“When given lemons, make lemonade”, as they say. Since I couldn’t drive far, I took advantage of the end of summer sunny weather to snap the obligatory beauty shots around town while running errands, including a quick Starbucks run.
I was curious as to whether the Focus ST would spark conversations with strangers outside Starbucks (where a lot of car guys meet), and sure enough it did.
Most people loved the performance blue colour, the centre mounted Lamborghini Aventador reminiscent exhaust tip, and the Y-spoke 18” aluminum wheels that wouldn’t look that out of place on a Lamborghini Gallardo. Others couldn’t believe that it was a Ford Focus, especially when they saw the quality of the Recaro seats and the materials used in the cabin.
Almost everyone liked the practical nature of the hatchback design, with not a single person asking whether it came as a 3 door rather than the 5 door hatchback design. This was something I wondered because the GTI does come in 3 and 5 door versions. But nonetheless hatchbacks really are coming back in style to North America. To that point, one gentleman even commented that he could probably easily get a couple of bikes in the back with the rear seats folded down even though our Focus wasn’t a station wagon.
Jaws were dropped and eyebrows raised at how reasonable the price was for what you get with the ST starting at $29,999.00 base (as indicated on the sticker).
A quick perusal over to Ford Canada’s website indicates that current prices for my approximate postal code are even lower. Your dealer may sell for less of course.
I’ll be picking up the replacement vehicle tomorrow, so we’ll cover more on the Ford MyTouch system, the sat nav GPS functions, and more driving impressions.
Day 4: They call me mellow yellow
Strictly speaking, my replacement Focus ST is equipped with the optional tri-coat Tangerine Scream paint job, not yellow.
What is a tri-coat paint, you ask? Normally most vehicles have a two-stage paint job (colour + clearcoat). The tri-coat paint adds a middle layer to add some depth to the paint by means of refracting light.
Whatever the case, Tangerine Scream is obviously not a subtle colour. While it thoroughly suits the hooliganism nature of the ST, for me, the performance blue is loud enough.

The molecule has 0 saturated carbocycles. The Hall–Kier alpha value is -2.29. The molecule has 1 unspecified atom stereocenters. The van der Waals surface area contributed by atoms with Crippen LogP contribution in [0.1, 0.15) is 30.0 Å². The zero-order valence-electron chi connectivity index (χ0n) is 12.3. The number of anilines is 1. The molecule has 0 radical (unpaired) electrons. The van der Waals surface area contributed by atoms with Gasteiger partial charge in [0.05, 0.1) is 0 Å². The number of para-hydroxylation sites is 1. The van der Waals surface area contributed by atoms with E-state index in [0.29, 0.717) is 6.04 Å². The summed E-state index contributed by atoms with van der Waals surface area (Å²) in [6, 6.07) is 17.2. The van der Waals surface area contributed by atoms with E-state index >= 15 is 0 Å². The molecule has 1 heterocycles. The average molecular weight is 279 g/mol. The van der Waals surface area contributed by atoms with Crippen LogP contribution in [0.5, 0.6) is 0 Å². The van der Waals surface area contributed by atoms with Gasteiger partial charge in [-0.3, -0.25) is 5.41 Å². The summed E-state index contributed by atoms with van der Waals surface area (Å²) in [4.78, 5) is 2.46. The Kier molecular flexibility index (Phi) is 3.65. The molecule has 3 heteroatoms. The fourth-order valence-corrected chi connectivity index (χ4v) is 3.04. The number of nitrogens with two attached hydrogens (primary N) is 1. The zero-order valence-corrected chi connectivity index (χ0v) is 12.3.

Aside from the Tangerine Scream paint job, this replacement ST is identical to my blue car with the exception of one thing. It has about 4000 kms more mileage on the odometer (9600 kms versus 5500 kms). The major difference I noticed immediately was that with some extra miles under its belt, this car was far easier to shift smoothly especially from a dead stop and between 1st and 2nd gears.
Now that I have the distraction of the punctured tire behind me, let’s talk a bit about the engine performance!
Turbo…err I mean Ecoboost!
The Focus ST has a 2.0L aluminum block direct-injection 4 cylinder engine that has been fettled by Ford’s European engineers. The group that developed the car equipped it with a BorgWarner turbo that supplies 19.5 psi of boost (with an extra 20 secs of overboost up to 21 psi).
What this equates to is 252 hp and 270 ft-lbs of torque with very little turbo lag in day-to-day driving. Turbo boost is delivered in a linear fashion and is very usable in day-to-day traffic. There is plenty of torque at lower RPMs, and the car never feels out of breath or the power band too spikey. There are no surprises here.
Ford’s engineers also redesigned the intake and exhaust system for the ST, and doesn’t share any of these bits with the regular Focus. I was surprised by how lacking the engine is of any turbo cues whatsoever (such as the turbo and blow-off valve noises). I could just barely hear the turbo spool when the radio was off, if on the right road surface, and only under the right throttle conditions.
What isn’t lacking however, is the amazing engine induction noise entertain your ears above above 3000rpms. Ford equipped the ST with a piece of new tech called the “Sound Symposer”.
Essentially it’s a clever pipe with a butterfly valve that amplifies engine noise into the cabin. Popular Mechanics covers it all in their article along with a nice video clip, so I’ll leave it to them to explain.
In short, the system works as advertise. You get some lovely engine induction noise (none of that fake fart can muffler exhaust noise) above 3000 rpms, but once you are in 5th or 6th gear on the highway, the noise settles down and never drones. Great job Ford! It’s really the best of both worlds.
252 hp and 270ft-lbs of torque all going to the front wheels also means that the 235/40R-18 Goodyear Eagle F1 Asymmetric 2 tires work hard to grip the road under heavy throttle. On dry pavement, the car never feels like a handful. There is plenty of grip and it’s always safe and planted while yet being fun to drive.
In the wet, it is easy to spin the front wheels and have the traction control slap you on the wrist. And with how much rain we usually get in the Lower Mainland, this is one of the reasons why I usually prefer rear wheel or all wheel drive. I wasn’t a fan of how the car felt when the front tires lost grip in the wet and when the traction control cut in. There’s a bit of more axle hop than I expected.
In their attempt to counteract torque steer (the tendency for a front wheel drive car to pull left or right under throttle) Ford’s engineers made used of the electronic power assist steering system, and added some intelligence to it.
When the system senses an imbalance of torque to the front wheels, it counteracts by cutting the power steering assistance in the direction that the steering wheel would normally be yanked. This helps to dampen out the effects of torque steer.
For the most part the system works well. But plant your foot too hard and there is only so much it can compensate. You will feel your old friend torque steer still snatching at your steering wheel when the turbo kicks in hard. Basically it still deals with the symptoms and rather than the cause. In day-to-day driving though, it works reasonably well.